Advise patients to wash their hands often. Guidelines recommend that hands be washed often with soap and water for at least 20 seconds. Scrub the palms and fingernails, in between the fingers, the backs of the hands, and up to the elbows. If soap and water are not available, use a sanitizer with at least 60% alcohol.

To help prevent infections, advise patients to keep their hands away from their eyes, nose, and mouth. To prevent the spread of germs when coughing or sneezing, cover the mouth and nose with a tissue and wash your hands. If a tissue is unavailable, cough or sneeze into the inside of your elbow.

Although COVID-19 pandemic precautions have generally ended, it is still good practice to maintain a distance of at least 6 feet between individuals when viruses are circulating in the community. Advise patients to stay away from others and not shake hands or touch others when they are not feeling well.

High-touch objects and surfaces should be disinfected frequently. These include doorknobs, light switches, tables, countertops, desks, toilets, faucets, sinks, phones, and computer keyboards.

Sleep is also important to keep the immune system strong and prepare it to fight off foreign invaders. Consuming a healthy diet, exercising regularly, and staying hydrated also contribute to a healthy immune system.

Medications and Supplements

OTC medications to manage the symptoms associated with these viral infections can include pain relievers/antipyretics, decongestants, saline nasal spray, cough suppressants, expectorants, sprays/lozenges for sore throat, etc.

Supplements to boost immune response and manage symptoms can include vitamin C, zinc, probiotics, echinacea, elderberry, and honey.

For patients with more severe infections, physicians may prescribe an antiviral medication to help the body fight off the infection. Pharmacists should advise patients to take the antiviral as prescribed without skipping doses or stopping treatment early.12

Conclusion

Vaccination is the key to preventing COVID-19, influenza, and RSV. While vaccinating, pharmacists can speak to patients about best practices for other methods of preventing viral illnesses. Encourage patients to make sure they have everything they need at home during the season to help them stay healthy and manage symptoms when needed.

References

1. Couture A, Iuliano AD, Chang HH, et al. Estimating COVID-19 hospitalizations in the United States with surveillance data using a Bayesian hierarchical model: modeling study. JMIR Public Health Surveill. 2022;8(6):e34296. doi:10.2196/34296

2. Types of influenza viruses. CDC. Updated March 30, 2023. Accessed October 28, 2023. https://www.cdc.gov/flu/about/viruses/types.htm

3. 2022-2023 U.S. flu season: preliminary in-season burden estimates. CDC. Updated September 28, 2023. Accessed October 28, 2023. https://www.cdc.gov/flu/about/burden/preliminary-inseason-estimates.htm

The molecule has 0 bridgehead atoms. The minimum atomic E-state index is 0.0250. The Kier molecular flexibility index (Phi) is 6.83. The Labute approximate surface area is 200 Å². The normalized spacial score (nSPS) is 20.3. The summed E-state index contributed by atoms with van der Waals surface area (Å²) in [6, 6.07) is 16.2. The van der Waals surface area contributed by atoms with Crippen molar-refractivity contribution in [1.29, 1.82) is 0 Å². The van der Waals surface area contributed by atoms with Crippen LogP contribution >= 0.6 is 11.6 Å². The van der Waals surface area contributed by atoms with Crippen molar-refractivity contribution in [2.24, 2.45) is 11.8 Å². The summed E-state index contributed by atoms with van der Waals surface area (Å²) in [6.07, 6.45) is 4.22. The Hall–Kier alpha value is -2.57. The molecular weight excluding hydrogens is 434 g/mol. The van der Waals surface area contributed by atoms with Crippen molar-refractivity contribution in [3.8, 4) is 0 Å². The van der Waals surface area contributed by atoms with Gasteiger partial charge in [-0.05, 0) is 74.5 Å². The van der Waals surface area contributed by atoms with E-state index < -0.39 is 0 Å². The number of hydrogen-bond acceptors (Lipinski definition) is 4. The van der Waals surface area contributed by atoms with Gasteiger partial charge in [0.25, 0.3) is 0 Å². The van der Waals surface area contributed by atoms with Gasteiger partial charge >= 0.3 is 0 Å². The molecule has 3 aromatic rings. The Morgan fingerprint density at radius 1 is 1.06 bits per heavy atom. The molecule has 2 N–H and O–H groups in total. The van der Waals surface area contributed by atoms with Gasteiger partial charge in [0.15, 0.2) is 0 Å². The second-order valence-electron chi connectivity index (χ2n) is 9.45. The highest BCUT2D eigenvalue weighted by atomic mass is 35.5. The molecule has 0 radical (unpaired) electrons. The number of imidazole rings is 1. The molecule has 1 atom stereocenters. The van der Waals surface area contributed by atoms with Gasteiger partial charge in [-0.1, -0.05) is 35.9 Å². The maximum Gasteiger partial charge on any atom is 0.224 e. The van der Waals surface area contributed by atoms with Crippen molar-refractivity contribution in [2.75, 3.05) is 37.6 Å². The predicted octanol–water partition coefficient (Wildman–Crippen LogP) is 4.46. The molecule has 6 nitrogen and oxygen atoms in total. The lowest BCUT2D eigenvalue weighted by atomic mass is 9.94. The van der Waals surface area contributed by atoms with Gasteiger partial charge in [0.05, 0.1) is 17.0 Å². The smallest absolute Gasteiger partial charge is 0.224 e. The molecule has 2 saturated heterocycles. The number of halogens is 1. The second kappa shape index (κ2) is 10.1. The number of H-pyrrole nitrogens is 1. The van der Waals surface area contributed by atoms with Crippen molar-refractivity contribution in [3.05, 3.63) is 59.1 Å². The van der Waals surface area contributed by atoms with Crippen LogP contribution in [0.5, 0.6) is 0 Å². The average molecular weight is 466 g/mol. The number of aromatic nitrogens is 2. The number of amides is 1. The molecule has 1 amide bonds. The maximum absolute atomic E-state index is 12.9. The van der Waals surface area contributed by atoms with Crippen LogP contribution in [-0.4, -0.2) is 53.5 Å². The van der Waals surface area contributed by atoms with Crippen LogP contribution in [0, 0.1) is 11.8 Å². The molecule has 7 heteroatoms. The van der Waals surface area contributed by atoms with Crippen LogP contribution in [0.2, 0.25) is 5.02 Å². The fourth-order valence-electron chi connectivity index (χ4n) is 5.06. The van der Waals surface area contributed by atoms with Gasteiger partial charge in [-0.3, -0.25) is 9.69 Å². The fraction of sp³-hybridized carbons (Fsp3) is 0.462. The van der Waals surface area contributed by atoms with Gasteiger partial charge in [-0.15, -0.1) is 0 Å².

4. Information for the 2023-2024 flu season. CDC. Updated October 24, 2023. Accessed October 28, 2023. https://www.cdc.gov/flu/season/faq-flu-season-2023-2024.htm

5. COVID-19 (2019 novel coronavirus) research guide. CDC. Updated September 29, 2023. Accessed October 28, 2023. https://www.cdc.gov/library/researchguides/2019NovelCoronavirus.html

6. United States COVID-19 hospitalizations, deaths, emergency department (ED) visits, and test positivity by geographic area. CDC. Updated October 28, 2023. Accessed October 28, 2023. https://covid.cdc.gov/covid-data-tracker/#maps_deaths-total

7. COVID-19 vaccines for 2023-2024. FDA. Updated October 4, 2023. Accessed October 28, 2023. https://www.fda.gov/emergencypreparedness-and-response/coronavirus-disease-2019-covid-19/covid-19-vaccines-2023-2024

8. What is respiratory syncytial virus (RSV)? National Foundation for Infectious Diseases. Updated September 2023. Accessed October 28, 2023. https://www.nfid.org/infectious-disease/rsv/

9. Erickson EN, Bhakta RT, Mendez MD. Pediatric bronchiolitis. In: StatPearls. StatPearls Publishing; 2023. Accessed October 28, 2023. https://www.ncbi.nlm.nih.gov/books/NBK519506/

10. Shi T, McAllister DA, O’Brien KL, et al; RSV Global Epidemiology Network. Global, regional, and national disease burden estimates of acute lower respiratory infections due to respiratory syncytial virus in young children in 2015: a systematic review and modelling study. Lancet. 2017;390(10098):946-958. doi:10.1016/S0140-6736(17)30938-8

11. RSV in adults. American Lung Association. Updated September 26, 2023. Accessed October 28, 2023. https://www.lung.org/lunghealth-diseases/lung-disease-lookup/rsv/rsv-in-adults

12. Antivirals. Cleveland Clinic. Updated May 11, 2021. Accessed November 6, 2023. https://my.clevelandclinic.org/health/drugs/21531-antivirals

About the Author

Kathleen Kenny, PharmD, RPh, earned her doctorate from the University of Colorado Health Science Center. She has more than 25 years of experience as a community pharmacist and works as a clinical medical writer based in Homosassa, Florida.